What is disillusionment?
In the fifth grade, I met a girl, Katie.
Among all the girls in our class of twenty-five, Katie stood out. She had red curls, pulled up into a perfect ponytail with a sky-blue scrunchie, the same hue as her eyes. Her skin was pale and milky, splattered with a band of freckles across her nose. Her poise was perfect; she walked confidently, elegantly. Aware of her superiority.
She had me mesmerised.
“Hey,” I said, tapping her on the shoulder one day. “I think you’re beautiful.”
She smiled at me then, a happy, sweet little smile. “Thanks,” she said, perfect white teeth peeping between her lips. “Do you want to sit with me?”
I was ecstatic. Over the moon. If this pretty girl wanted me to sit with her, then that is what I would do. If she wanted me to stand on my head, then that is what I would do.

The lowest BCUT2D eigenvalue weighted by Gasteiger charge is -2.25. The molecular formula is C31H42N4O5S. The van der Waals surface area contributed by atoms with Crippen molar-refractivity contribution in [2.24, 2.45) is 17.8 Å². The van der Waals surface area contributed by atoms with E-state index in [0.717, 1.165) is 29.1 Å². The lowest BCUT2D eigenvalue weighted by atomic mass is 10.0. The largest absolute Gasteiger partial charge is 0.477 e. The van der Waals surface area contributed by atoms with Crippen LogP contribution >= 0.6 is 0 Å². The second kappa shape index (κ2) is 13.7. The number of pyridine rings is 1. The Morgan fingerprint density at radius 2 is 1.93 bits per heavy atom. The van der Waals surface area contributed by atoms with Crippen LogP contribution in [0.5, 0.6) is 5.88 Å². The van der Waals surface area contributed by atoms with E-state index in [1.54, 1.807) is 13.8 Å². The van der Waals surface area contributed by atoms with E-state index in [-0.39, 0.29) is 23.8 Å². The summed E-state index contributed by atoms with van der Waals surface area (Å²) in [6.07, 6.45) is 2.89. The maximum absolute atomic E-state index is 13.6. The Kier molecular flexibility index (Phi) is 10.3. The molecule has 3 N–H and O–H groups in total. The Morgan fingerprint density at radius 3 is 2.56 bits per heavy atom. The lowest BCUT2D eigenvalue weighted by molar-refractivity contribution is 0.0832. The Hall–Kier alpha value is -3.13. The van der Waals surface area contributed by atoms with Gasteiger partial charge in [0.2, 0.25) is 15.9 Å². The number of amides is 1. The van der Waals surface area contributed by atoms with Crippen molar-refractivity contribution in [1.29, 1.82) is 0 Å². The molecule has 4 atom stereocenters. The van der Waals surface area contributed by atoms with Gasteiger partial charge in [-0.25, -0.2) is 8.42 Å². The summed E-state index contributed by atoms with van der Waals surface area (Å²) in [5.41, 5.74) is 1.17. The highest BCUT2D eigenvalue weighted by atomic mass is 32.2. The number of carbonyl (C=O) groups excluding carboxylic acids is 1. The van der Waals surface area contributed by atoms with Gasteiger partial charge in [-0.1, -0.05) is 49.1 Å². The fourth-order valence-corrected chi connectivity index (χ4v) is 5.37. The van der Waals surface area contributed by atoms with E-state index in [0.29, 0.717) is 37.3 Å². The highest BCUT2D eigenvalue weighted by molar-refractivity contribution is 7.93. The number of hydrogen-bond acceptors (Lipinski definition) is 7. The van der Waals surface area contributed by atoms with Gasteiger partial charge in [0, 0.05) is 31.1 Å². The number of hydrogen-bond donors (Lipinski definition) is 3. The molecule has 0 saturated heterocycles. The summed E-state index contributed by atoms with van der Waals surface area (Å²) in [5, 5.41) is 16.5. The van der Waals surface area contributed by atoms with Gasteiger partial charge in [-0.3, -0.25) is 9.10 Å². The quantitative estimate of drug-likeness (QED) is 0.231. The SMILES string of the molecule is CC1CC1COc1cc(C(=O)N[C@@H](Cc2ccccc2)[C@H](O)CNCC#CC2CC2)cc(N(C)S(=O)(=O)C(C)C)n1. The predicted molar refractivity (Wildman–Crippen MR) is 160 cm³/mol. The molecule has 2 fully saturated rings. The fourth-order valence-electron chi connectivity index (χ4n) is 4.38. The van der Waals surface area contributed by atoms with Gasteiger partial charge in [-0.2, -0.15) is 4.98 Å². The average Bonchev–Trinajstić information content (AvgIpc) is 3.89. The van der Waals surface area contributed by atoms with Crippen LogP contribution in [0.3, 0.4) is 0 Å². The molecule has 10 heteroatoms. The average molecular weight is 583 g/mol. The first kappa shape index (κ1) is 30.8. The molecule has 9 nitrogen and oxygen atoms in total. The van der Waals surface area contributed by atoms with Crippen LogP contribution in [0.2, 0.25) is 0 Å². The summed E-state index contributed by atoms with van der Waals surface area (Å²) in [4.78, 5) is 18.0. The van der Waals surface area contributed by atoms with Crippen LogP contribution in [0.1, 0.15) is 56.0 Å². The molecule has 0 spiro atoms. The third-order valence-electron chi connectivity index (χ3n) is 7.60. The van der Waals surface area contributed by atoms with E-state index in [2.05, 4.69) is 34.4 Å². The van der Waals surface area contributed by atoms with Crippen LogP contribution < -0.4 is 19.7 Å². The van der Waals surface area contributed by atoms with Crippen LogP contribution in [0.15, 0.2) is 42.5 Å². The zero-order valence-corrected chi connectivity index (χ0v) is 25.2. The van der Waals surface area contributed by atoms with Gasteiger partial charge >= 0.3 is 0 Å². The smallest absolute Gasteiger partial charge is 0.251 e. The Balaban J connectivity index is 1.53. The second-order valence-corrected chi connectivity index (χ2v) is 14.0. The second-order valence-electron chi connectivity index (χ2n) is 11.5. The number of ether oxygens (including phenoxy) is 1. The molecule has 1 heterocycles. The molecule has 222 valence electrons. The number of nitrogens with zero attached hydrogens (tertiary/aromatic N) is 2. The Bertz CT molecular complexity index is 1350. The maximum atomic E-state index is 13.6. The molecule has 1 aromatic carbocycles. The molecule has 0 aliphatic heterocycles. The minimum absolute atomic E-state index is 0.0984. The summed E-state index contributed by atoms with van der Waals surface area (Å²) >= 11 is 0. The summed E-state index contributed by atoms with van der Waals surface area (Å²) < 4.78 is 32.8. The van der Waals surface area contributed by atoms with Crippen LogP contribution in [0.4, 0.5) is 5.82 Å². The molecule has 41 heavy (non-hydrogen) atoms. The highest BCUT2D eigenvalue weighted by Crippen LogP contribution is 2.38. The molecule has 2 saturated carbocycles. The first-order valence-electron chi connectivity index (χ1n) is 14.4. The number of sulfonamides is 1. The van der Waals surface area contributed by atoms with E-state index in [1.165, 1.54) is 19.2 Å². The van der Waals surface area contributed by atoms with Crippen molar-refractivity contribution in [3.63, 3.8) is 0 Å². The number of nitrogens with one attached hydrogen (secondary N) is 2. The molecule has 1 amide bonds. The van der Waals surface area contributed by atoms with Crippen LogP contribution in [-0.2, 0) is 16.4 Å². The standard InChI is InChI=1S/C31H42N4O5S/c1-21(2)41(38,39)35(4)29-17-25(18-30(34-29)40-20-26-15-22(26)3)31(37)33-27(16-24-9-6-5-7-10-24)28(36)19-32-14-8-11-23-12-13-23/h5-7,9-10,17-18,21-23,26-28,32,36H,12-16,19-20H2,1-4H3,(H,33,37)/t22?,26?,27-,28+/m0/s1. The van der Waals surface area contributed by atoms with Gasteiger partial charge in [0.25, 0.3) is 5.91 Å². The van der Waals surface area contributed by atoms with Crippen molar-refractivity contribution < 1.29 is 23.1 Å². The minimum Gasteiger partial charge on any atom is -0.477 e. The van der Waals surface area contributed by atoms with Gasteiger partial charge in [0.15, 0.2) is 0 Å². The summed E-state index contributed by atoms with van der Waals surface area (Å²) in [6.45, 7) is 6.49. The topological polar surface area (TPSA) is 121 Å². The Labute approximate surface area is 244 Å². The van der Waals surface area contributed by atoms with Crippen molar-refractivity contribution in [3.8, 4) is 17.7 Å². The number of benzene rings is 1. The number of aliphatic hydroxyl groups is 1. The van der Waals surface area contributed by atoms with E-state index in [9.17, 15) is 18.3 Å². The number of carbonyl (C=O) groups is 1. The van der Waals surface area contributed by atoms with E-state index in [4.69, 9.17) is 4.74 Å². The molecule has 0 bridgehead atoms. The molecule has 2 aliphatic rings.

And so I watched Katie as she went about her day, sitting beside me. Over the weeks and months that followed, I saw how she behaved, how she treated other people.
I heard the demeaning insults she flicked in the direction of the girls that didn’t like her. I heard the filthy words she used to describe anything that displeased her.
A year went by. I heard that she was suspended for getting in a fight with some boys in the neighbouring school.
Two years went by. She was expelled for getting pregnant.
Three years went by. She had a little girl, Ana. Rumours that she was big on drugs circled around, a fourteen-year-old girl smoking marijuana.
Four years went by. She’d moved somewhere rural to raise her daughter away from prying eyes.
Five years later, I quite literally ran into her at the grocery store. She was still stunning, but she laughed derisively in my face.
“You were a little freak in fifth grade, you know. You were so happy to have my attention.” she said, laughing, “You were pathetic.”
I used to think she was beautiful. I came to realise that she wasn’t.
That is disillusionment.